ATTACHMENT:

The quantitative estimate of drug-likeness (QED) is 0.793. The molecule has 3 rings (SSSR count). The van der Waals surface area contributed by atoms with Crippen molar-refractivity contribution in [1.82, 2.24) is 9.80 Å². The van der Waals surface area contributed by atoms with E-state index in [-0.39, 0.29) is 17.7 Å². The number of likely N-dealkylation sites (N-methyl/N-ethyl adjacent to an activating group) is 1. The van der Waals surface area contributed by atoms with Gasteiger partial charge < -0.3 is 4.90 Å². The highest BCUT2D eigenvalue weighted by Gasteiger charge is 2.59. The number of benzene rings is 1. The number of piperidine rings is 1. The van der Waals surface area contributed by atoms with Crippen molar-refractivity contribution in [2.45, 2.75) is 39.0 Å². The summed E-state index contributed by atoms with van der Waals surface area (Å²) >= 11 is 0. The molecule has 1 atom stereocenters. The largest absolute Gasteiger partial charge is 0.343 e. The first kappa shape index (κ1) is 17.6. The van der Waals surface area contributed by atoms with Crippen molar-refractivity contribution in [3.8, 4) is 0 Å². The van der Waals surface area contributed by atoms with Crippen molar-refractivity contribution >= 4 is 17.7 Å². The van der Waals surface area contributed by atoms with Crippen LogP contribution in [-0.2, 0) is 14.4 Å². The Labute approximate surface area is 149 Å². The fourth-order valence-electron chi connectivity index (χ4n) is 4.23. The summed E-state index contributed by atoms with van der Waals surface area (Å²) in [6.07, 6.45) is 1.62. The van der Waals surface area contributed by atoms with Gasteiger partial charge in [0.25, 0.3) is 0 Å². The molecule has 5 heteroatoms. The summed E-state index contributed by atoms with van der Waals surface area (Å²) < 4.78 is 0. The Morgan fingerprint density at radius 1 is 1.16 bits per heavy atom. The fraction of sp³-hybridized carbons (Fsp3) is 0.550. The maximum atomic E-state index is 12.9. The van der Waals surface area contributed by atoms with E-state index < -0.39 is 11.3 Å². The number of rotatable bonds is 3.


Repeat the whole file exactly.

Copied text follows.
The quantitative estimate of drug-likeness (QED) is 0.793. The molecule has 3 rings (SSSR count). The van der Waals surface area contributed by atoms with Crippen molar-refractivity contribution in [1.82, 2.24) is 9.80 Å². The van der Waals surface area contributed by atoms with E-state index in [-0.39, 0.29) is 17.7 Å². The number of likely N-dealkylation sites (N-methyl/N-ethyl adjacent to an activating group) is 1. The van der Waals surface area contributed by atoms with Gasteiger partial charge < -0.3 is 4.90 Å². The highest BCUT2D eigenvalue weighted by Gasteiger charge is 2.59. The number of benzene rings is 1. The number of piperidine rings is 1. The van der Waals surface area contributed by atoms with Crippen molar-refractivity contribution in [2.45, 2.75) is 39.0 Å². The summed E-state index contributed by atoms with van der Waals surface area (Å²) >= 11 is 0. The molecule has 1 atom stereocenters. The largest absolute Gasteiger partial charge is 0.343 e. The first kappa shape index (κ1) is 17.6. The van der Waals surface area contributed by atoms with Crippen molar-refractivity contribution in [3.8, 4) is 0 Å². The van der Waals surface area contributed by atoms with Crippen molar-refractivity contribution >= 4 is 17.7 Å². The van der Waals surface area contributed by atoms with Crippen LogP contribution in [-0.2, 0) is 14.4 Å². The Labute approximate surface area is 149 Å². The fourth-order valence-electron chi connectivity index (χ4n) is 4.23. The summed E-state index contributed by atoms with van der Waals surface area (Å²) in [6.07, 6.45) is 1.62. The van der Waals surface area contributed by atoms with Gasteiger partial charge in [0.25, 0.3) is 0 Å². The molecule has 5 heteroatoms. The summed E-state index contributed by atoms with van der Waals surface area (Å²) < 4.78 is 0. The Morgan fingerprint density at radius 1 is 1.16 bits per heavy atom. The fraction of sp³-hybridized carbons (Fsp3) is 0.550. The maximum atomic E-state index is 12.9. The van der Waals surface area contributed by atoms with E-state index < -0.39 is 11.3 Å². The number of rotatable bonds is 3.